"We have a pass rate of only 30 per cent - it's tough to get through," said Marine Ben, 22.
"The Royal Marine sniper school is the best in the world," added Marine Brendan, also just 22.
THE L96A1 sniper rifle used by British forces in Afghanistan is manufactured by the Portsmouth company Accuracy International.
It was purpose-built for sniping, rather than being a variant of an existing weapon.
The company says it uses performance enhancing features learned in Olympic and international target shooting in the design of its weapons.
Accurate to a range of 1,000 metres, the rifle can shoot groups of 7.62mm bullets in a 51mm radius at 550 metres. It is generally fitted with a Schmidt & Bender 6 x 42 scope.
It has special de-icing features allowing it to be used effectively at temperatures as low as -40C. The stockhole, bolt, magazine release and trigger guard are large enough to be easily used while wearing heavy gloves.
The L96A1 is recognised as one of the best sniper rifles in the world and is used by the armed forces of Australia, Belgium, Germany, Ireland, the Netherlands and Singapore.
This sounds bad, but they wouldn't use women and children for shields if we just shot through them. =-\
Pix, where are the pix of the L96A1 sniper rifle?
best put on the flame retardent suit
*pulling up asbestos pants*
That looks like an AWM/AWP. What's the difference between them?
Ain't the metric system wonderful?
I have a buddy who had to go to therapy three times a week for a year after he mistakenly shot a woman and her kid in Afghanistan.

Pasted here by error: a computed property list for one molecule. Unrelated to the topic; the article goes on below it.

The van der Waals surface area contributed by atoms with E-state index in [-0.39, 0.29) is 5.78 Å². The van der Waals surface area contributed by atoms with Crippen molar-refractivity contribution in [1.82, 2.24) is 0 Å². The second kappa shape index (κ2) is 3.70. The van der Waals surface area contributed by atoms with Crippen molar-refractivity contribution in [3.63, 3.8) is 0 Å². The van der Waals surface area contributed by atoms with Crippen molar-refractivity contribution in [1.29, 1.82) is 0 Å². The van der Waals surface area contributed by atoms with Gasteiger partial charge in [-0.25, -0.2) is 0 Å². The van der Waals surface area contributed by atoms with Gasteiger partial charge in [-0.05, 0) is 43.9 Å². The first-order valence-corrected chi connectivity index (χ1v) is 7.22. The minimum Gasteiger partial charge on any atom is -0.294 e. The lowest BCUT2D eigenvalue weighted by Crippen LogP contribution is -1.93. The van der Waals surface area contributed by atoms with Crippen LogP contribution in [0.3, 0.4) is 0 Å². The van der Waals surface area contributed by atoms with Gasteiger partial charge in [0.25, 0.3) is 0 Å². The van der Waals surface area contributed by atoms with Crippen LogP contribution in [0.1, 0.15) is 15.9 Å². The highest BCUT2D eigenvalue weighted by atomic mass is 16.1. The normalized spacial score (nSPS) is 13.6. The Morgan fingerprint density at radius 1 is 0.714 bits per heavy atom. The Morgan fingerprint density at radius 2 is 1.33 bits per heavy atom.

Heh. Used to call him "shooter" before that, but it was a little too cruel to call him that after he got back. Thankfully, a new opportunity presented itself after he got his girlfriend knocked-up and we nicknamed him "pops" or sometimes "daddy-o".
That is one reason we need to redefine war crimes in the WOT
Something definitely seems to be wrong with allied sniping these days. In the past, whenever I've read about some western sniper getting into a fix, it has been because he has met an equal. Now days, our snipers seem to be getting spotted and harried by what ever incompetent that runs their way.
As far as shooting through human shields goes, the 7.62 ball will go through a couple of shields out to 500 meters. If we did shoot through them, their use would soon become unpopular.
I don't understand, sounds like this turned into a firefight where our guys were retreating. If there are enough of them to fire back, wouldn't that invite some kind of counter-trap or ambush? Wouldn't we or the Brits be interested in setting things up so that bad guys shooting at UK snipers would in effect be inviting thier own demise?
Hunker down in a fort and sneak out to snipe at an enemy that shoots back vigroously. My ignorance must be showing.
A couple of issues on this posting:
1. "bolt-action, single-shot rifles" don't have storage for additional bullets, like the single-shot 22 cal I had when I was 14 years old. There you load each bullet by hand for each shot. These rifles have magazines to hold additional shells. Noted, they are not "automatic rifles".
2. Why shoot the sentries? Why not wait for those being guarded? Seems like a small kill, with all due respect, as they say in "Jolly Ol' England".
Sentries have got to be a very low grade target.
Four snipers to take out two "sentries?" And from service rifle distance?
Doesn't pass the smell test...
I wept that was so beautiful.